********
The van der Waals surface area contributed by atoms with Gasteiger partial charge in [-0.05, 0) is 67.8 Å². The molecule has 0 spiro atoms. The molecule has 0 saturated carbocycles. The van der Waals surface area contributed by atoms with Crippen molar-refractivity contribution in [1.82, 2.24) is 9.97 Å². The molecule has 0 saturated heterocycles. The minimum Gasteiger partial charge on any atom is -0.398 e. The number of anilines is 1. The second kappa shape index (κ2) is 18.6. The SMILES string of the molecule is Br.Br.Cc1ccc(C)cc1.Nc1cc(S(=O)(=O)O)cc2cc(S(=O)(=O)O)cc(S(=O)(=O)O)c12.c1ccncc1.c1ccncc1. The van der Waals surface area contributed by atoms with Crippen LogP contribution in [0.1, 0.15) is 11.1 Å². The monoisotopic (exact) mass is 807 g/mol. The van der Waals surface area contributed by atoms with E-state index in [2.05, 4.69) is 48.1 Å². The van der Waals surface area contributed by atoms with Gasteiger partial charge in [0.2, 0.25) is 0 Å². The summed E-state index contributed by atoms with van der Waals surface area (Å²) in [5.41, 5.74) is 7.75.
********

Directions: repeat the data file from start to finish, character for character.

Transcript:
The van der Waals surface area contributed by atoms with Gasteiger partial charge in [-0.05, 0) is 67.8 Å². The molecule has 0 spiro atoms. The molecule has 0 saturated carbocycles. The van der Waals surface area contributed by atoms with Crippen molar-refractivity contribution in [1.82, 2.24) is 9.97 Å². The molecule has 0 saturated heterocycles. The minimum Gasteiger partial charge on any atom is -0.398 e. The number of anilines is 1. The second kappa shape index (κ2) is 18.6. The SMILES string of the molecule is Br.Br.Cc1ccc(C)cc1.Nc1cc(S(=O)(=O)O)cc2cc(S(=O)(=O)O)cc(S(=O)(=O)O)c12.c1ccncc1.c1ccncc1. The van der Waals surface area contributed by atoms with Crippen LogP contribution in [0.1, 0.15) is 11.1 Å². The monoisotopic (exact) mass is 807 g/mol. The van der Waals surface area contributed by atoms with E-state index in [2.05, 4.69) is 48.1 Å². The van der Waals surface area contributed by atoms with Gasteiger partial charge in [0.2, 0.25) is 0 Å². The summed E-state index contributed by atoms with van der Waals surface area (Å²) in [5.41, 5.74) is 7.75.